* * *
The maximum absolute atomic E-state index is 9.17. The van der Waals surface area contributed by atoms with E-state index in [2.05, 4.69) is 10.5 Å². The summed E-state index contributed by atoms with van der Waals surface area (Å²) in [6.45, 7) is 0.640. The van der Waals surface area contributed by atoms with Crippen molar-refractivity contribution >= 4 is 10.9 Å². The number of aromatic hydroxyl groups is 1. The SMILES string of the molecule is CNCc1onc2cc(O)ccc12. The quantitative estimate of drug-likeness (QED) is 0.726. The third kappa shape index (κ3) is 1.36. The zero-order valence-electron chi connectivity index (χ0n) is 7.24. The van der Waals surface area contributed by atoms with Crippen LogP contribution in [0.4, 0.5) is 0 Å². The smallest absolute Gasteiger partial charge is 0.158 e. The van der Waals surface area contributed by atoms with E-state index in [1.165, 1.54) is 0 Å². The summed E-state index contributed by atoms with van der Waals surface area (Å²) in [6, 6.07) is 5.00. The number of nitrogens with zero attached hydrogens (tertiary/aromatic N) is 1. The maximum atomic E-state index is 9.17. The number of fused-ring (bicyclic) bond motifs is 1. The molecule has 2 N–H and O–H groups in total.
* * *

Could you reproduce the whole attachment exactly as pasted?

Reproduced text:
The maximum absolute atomic E-state index is 9.17. The van der Waals surface area contributed by atoms with E-state index in [2.05, 4.69) is 10.5 Å². The summed E-state index contributed by atoms with van der Waals surface area (Å²) in [6.45, 7) is 0.640. The van der Waals surface area contributed by atoms with Crippen molar-refractivity contribution >= 4 is 10.9 Å². The number of aromatic hydroxyl groups is 1. The SMILES string of the molecule is CNCc1onc2cc(O)ccc12. The quantitative estimate of drug-likeness (QED) is 0.726. The third kappa shape index (κ3) is 1.36. The zero-order valence-electron chi connectivity index (χ0n) is 7.24. The van der Waals surface area contributed by atoms with Crippen LogP contribution in [0.4, 0.5) is 0 Å². The smallest absolute Gasteiger partial charge is 0.158 e. The van der Waals surface area contributed by atoms with E-state index in [1.165, 1.54) is 0 Å². The summed E-state index contributed by atoms with van der Waals surface area (Å²) in [6, 6.07) is 5.00. The number of nitrogens with zero attached hydrogens (tertiary/aromatic N) is 1. The maximum atomic E-state index is 9.17. The number of fused-ring (bicyclic) bond motifs is 1. The molecule has 2 N–H and O–H groups in total.